All teachers have a general toolkit of ideas that works for majority of kids. But once in a while, you’ll encounter a kid who just can’t seem to make sense of reading. As a special ed teacher, I need to pinpoint strategies for the 5% of students who have needs that general education teachers can’t meet. That requires me to think outside the box. One of the reasons I wanted to start a blog is to share out ideas. If something worked for me, then it might also work for you. Learning is such a complex endeavor, and we could all use fresh ideas.
Back in September, I began my 9th year of teaching at a new school. My position is a mix of resource and inclusion, K-3rd grade. One of my new students, who I’ll call Andy, is a 3rd grader who was reading at kindergarten level. If you talk to him, you’d never guess that he couldn’t read in or at. In fact, when I assessed him, the only words he could read were a, I, and to. Andy is quite chatty and inquisitive. He loves reading on Raz-Kids, where he can listen to books and learn new things. He’s a wealth of knowledge about random facts. Despite being a quick thinker and having high comprehension and retention for random, interesting facts, Andy couldn’t remember sight words and he struggled with decoding. More specifically, he struggled to blend together individual sounds. He knew the sound to letter correspondence about 90% of the time, but couldn’t string together c-a-t to say cat.
I spoke to his previous resource teacher, his speech therapist, and the classroom teachers about past strategies and interventions. It seemed like they tried everything you would typically use, things that should have worked given enough practice. Yet none of these made the lightbulb in Andy’s head go off, no matter how much time he spent on it. By third grade, he’d spent a lot of time on the same cycle of failed strategies.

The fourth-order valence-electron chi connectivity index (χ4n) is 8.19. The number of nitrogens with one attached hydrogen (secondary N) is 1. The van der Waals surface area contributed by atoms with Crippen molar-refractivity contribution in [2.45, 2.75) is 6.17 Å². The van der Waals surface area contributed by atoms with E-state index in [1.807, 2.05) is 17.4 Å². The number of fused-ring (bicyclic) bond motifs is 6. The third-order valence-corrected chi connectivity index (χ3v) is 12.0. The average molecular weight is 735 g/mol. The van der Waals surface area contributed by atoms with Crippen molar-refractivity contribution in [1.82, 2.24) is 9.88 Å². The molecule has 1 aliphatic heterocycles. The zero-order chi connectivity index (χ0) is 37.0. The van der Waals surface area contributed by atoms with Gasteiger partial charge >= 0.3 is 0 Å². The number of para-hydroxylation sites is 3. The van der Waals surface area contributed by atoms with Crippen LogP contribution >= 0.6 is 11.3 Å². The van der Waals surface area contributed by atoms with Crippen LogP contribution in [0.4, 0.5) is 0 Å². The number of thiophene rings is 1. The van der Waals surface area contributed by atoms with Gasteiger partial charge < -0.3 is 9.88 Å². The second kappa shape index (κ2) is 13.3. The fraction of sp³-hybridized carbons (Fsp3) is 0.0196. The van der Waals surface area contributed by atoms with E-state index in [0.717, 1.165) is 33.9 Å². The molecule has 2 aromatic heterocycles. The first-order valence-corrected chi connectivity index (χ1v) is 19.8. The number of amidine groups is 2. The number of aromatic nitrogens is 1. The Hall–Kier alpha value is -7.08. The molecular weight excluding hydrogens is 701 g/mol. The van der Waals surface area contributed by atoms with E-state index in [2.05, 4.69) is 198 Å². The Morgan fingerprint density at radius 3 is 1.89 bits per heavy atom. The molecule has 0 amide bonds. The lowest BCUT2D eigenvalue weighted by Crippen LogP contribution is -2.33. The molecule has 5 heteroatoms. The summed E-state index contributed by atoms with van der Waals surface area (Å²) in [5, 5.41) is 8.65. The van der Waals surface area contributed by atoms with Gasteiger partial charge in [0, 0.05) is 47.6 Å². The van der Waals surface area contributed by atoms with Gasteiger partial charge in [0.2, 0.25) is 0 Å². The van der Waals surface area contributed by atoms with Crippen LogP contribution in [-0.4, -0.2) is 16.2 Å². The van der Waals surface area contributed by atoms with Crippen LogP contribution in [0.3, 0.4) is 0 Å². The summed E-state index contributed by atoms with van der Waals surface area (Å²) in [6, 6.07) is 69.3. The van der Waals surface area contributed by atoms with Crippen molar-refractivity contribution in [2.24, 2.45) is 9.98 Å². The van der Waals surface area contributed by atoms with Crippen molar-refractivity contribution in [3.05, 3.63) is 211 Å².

After a few weeks of little success, I tried to zero in on what it was about blending that Andy couldn’t do. Normally, kids blend the beginning sound with word families. B-at, c-at, r-at, s-at. Andy tried that, and you could pretty much hear the word if you were listening to him. But the problem was, he couldn’t hear the word in his own mind. To him, they were just disjointed sounds. Furthermore, it sounded more like buh-at, cuh-at, ruh-at, suh-at to him.
Realizing this, I put aside word families. Since he couldn’t blend beginning sounds, I wondered if he could blend beginning-middle sounds to end sounds. I made flashcards to teach him the beginning and middle sounds as blends. We began with cards like ba, ca, ma, pa, sa. Then I made sliders with these blends and he added on the end consonants. Ba-d, ba-g, ba-m, ba-t. Ca-b, ca-n, ca-p, ca-t. And so on. While he still struggled to remember the blends, he also started to read CVC words. Slowly, he started blending. For some reason, he could tack on the end consonant sound while he couldn’t blend the beginning consonant sound. With continued practice, his confidence rose, and he began proudly reading CVC words– something he was never able to do before. Along with improving his decoding and reading, he is also able to spell CVC words.
Was this alone enough? Absolutely not. While it was a jumping point, I had to combine it with a multitude of other interventions. Here are the other main ways I support Andy’s reading:
- Once a week, we cover a new Reading A-Z decodable book that has pre-primer and primer sight words and CVC words. We either focus on word families or comparing two short vowel sounds. We go through each page and highlight two groups of words. In the picture above, we identified all the short A words and short O words. I wrote them on chart paper, and later on the students are expected to highlight them in their own copies of the book. Throughout the week, the students read the book repeatedly. Andy liked to use the sliders I made him to read the words the first time through. After a while, he needed the sliders less often.